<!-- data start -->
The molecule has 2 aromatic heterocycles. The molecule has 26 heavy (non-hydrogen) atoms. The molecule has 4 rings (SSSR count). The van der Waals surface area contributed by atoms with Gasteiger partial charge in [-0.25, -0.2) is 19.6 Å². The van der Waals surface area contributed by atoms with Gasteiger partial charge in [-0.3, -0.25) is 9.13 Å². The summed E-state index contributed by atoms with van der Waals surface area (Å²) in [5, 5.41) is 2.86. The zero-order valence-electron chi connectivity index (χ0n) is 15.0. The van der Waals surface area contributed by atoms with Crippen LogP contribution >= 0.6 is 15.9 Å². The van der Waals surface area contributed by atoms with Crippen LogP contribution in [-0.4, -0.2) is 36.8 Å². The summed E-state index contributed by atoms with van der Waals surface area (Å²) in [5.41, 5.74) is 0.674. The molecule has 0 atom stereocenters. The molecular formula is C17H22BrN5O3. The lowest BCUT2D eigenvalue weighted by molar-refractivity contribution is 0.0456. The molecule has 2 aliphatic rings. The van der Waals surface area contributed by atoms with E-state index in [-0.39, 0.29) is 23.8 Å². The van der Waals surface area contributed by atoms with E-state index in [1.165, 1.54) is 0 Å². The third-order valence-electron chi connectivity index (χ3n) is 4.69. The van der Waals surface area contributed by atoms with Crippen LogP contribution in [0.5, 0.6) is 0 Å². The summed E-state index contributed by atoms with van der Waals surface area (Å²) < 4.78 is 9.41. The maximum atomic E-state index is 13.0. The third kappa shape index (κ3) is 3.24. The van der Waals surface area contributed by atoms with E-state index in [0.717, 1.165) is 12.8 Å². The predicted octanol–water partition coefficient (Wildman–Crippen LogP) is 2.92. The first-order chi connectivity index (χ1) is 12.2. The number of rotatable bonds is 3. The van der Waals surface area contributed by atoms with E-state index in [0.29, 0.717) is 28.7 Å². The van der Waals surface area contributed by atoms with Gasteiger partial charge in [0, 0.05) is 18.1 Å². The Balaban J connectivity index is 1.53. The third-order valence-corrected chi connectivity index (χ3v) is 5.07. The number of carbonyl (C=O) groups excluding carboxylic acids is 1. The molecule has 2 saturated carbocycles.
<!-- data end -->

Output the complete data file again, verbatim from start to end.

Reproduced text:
The molecule has 2 aromatic heterocycles. The molecule has 26 heavy (non-hydrogen) atoms. The molecule has 4 rings (SSSR count). The van der Waals surface area contributed by atoms with Gasteiger partial charge in [-0.25, -0.2) is 19.6 Å². The van der Waals surface area contributed by atoms with Gasteiger partial charge in [-0.3, -0.25) is 9.13 Å². The summed E-state index contributed by atoms with van der Waals surface area (Å²) in [5, 5.41) is 2.86. The zero-order valence-electron chi connectivity index (χ0n) is 15.0. The van der Waals surface area contributed by atoms with Crippen LogP contribution >= 0.6 is 15.9 Å². The van der Waals surface area contributed by atoms with Crippen LogP contribution in [-0.4, -0.2) is 36.8 Å². The summed E-state index contributed by atoms with van der Waals surface area (Å²) in [5.41, 5.74) is 0.674. The molecule has 0 atom stereocenters. The molecular formula is C17H22BrN5O3. The lowest BCUT2D eigenvalue weighted by molar-refractivity contribution is 0.0456. The molecule has 2 aliphatic rings. The van der Waals surface area contributed by atoms with E-state index in [-0.39, 0.29) is 23.8 Å². The van der Waals surface area contributed by atoms with E-state index in [1.165, 1.54) is 0 Å². The third-order valence-electron chi connectivity index (χ3n) is 4.69. The van der Waals surface area contributed by atoms with Crippen LogP contribution in [0.5, 0.6) is 0 Å². The summed E-state index contributed by atoms with van der Waals surface area (Å²) < 4.78 is 9.41. The maximum atomic E-state index is 13.0. The third kappa shape index (κ3) is 3.24. The van der Waals surface area contributed by atoms with E-state index in [0.717, 1.165) is 12.8 Å². The predicted octanol–water partition coefficient (Wildman–Crippen LogP) is 2.92. The first-order chi connectivity index (χ1) is 12.2. The number of rotatable bonds is 3. The van der Waals surface area contributed by atoms with E-state index in [0.29, 0.717) is 28.7 Å². The van der Waals surface area contributed by atoms with Gasteiger partial charge in [0, 0.05) is 18.1 Å². The Balaban J connectivity index is 1.53. The third-order valence-corrected chi connectivity index (χ3v) is 5.07. The number of carbonyl (C=O) groups excluding carboxylic acids is 1. The molecule has 2 saturated carbocycles.